I assume you mean either “4 Megawatts” or “4 million Watts.”

  5. Chris Winter says:

    Whoops, actually that goof came straight from E&E News…

  6. Peter Croft says:

    “… It is simply a false hope that one could pass “simple” legislation to substantially remove carbon dioxide and other GHGs from the entire US economy in under four decades while transitioning to a clean energy economy.]”

    This is not our experience in the UK. We are on course for 23% below 1990 levels and with no perceptible pain. These savings have been achieved by simple things like building insulation, appliance eficiency standards, the renewable power generation obligation etc. If the UK can do it I am absolutely sure the US can, given the profligate use of energy on your side of the pond.

    [JR: Your comment is non-responsive. In general, I’m not thrilled with people who misstate what I write in order to attack it. I have always argued that simple measures will reduce emissions. A national climate and clean energy bill for a country as large as the United States, however, ain’t gonna be simple.]

  7. One reason why it’s so nip-and-tuck to pass this Bill is that it is hard for anyone in the general public to look at the Bill and see a clear and immediate benefit, especially something to help us out of this deep and worsening recession. Instead the main focus is on new emissions regulations. We all know where this leads (to green jobs) but the link is not direct & immediate.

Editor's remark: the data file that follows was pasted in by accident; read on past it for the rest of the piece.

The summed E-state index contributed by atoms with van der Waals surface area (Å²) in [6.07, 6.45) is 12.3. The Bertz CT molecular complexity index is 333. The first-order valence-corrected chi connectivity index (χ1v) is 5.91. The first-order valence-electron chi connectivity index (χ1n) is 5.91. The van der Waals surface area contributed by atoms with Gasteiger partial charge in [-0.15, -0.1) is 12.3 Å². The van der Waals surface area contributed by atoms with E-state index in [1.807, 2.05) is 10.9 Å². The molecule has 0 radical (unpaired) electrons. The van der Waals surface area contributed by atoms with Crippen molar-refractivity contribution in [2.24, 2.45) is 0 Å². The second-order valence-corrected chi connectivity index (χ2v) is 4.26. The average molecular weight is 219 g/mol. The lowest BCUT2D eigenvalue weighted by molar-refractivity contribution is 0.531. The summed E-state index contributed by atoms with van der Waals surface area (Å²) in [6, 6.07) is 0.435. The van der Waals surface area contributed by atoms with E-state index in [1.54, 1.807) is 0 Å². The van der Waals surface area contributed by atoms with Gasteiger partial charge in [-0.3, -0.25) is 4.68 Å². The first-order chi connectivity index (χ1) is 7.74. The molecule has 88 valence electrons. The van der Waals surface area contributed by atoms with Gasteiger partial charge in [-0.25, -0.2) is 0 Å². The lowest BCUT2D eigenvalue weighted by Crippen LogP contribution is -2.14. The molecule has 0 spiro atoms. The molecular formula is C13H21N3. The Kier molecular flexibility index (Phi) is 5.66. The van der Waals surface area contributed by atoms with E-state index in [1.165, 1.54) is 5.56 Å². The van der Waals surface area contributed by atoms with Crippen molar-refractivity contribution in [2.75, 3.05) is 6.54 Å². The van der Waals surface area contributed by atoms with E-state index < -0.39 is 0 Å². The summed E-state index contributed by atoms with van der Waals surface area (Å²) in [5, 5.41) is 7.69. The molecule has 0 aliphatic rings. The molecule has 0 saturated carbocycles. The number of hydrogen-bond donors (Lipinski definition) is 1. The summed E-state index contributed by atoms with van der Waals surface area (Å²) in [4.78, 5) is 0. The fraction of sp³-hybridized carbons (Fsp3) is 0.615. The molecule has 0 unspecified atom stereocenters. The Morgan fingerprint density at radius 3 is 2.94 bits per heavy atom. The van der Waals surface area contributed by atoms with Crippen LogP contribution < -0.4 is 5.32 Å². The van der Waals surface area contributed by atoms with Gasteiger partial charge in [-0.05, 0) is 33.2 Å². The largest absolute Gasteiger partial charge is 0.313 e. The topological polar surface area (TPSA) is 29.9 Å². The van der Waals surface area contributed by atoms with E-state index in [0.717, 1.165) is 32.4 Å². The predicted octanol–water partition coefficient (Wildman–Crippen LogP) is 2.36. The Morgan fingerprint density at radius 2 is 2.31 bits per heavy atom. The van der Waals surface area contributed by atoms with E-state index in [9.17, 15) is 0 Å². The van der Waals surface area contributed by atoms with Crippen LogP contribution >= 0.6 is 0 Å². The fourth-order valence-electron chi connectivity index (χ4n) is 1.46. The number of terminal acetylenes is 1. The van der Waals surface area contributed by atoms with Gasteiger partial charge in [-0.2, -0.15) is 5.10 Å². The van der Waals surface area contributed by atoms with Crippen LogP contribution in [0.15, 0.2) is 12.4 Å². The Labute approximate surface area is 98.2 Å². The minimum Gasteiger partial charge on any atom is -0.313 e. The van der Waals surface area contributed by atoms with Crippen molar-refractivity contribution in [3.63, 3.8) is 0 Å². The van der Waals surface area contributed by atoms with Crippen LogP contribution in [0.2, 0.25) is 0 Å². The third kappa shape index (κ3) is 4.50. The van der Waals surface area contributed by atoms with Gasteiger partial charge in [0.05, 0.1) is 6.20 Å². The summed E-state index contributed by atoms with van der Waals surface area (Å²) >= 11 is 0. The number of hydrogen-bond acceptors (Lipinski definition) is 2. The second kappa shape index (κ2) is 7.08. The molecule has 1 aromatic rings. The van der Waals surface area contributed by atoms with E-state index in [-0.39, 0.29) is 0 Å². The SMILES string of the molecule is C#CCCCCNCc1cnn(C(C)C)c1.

It could help tremendously if someone is savvy enough to add the Architecture 2030 Plan to the Bill. This is a serious proposal by prominent architects, builders, banks et. al. to revitalize the housing industry (currently at 20% unemployment!) by providing mortgage interest buydowns for homes and remodels that meet greatly improved energy efficiency standards.

    The housing industry was promised a stimulus bill of its own which never materialized. The Architecture 2030 Plan, if added to Waxman-Markey, would give a lot of wavering Congressmen and Senators “a reason to vote for the bill” that their constituents could understand. Architecture 2030 calculates its Plan could put over 4 million people to work — that’s a good reason to vote for Waxman/Markey if you get that Plan into this Bill.